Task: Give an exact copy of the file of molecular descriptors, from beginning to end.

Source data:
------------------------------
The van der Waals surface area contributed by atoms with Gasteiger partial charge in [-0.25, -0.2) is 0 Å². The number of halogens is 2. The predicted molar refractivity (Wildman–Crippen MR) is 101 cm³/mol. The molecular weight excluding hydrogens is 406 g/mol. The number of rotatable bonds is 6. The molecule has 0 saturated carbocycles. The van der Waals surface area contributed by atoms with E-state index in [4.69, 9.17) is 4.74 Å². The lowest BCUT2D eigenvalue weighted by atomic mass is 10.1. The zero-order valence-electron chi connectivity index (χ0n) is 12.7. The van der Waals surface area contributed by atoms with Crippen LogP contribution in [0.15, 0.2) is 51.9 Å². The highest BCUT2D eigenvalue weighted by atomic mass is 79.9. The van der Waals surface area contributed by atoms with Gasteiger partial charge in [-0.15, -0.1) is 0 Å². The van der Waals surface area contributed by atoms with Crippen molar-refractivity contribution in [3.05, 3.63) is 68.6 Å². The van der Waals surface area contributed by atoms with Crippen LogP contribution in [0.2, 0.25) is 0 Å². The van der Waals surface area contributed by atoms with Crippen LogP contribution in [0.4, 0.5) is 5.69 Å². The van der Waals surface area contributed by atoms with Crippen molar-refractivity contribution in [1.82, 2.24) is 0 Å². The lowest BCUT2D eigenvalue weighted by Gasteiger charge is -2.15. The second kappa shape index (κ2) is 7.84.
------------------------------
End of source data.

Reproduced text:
The van der Waals surface area contributed by atoms with Gasteiger partial charge in [-0.25, -0.2) is 0 Å². The number of halogens is 2. The predicted molar refractivity (Wildman–Crippen MR) is 101 cm³/mol. The molecular weight excluding hydrogens is 406 g/mol. The number of rotatable bonds is 6. The molecule has 0 saturated carbocycles. The van der Waals surface area contributed by atoms with E-state index in [4.69, 9.17) is 4.74 Å². The lowest BCUT2D eigenvalue weighted by atomic mass is 10.1. The zero-order valence-electron chi connectivity index (χ0n) is 12.7. The van der Waals surface area contributed by atoms with Crippen LogP contribution in [0.15, 0.2) is 51.9 Å². The highest BCUT2D eigenvalue weighted by atomic mass is 79.9. The van der Waals surface area contributed by atoms with Gasteiger partial charge in [-0.15, -0.1) is 0 Å². The van der Waals surface area contributed by atoms with Crippen molar-refractivity contribution in [3.05, 3.63) is 68.6 Å². The van der Waals surface area contributed by atoms with Crippen LogP contribution in [0.2, 0.25) is 0 Å². The van der Waals surface area contributed by atoms with Crippen LogP contribution in [0.4, 0.5) is 5.69 Å². The van der Waals surface area contributed by atoms with Crippen molar-refractivity contribution in [1.82, 2.24) is 0 Å². The lowest BCUT2D eigenvalue weighted by Gasteiger charge is -2.15. The second kappa shape index (κ2) is 7.84.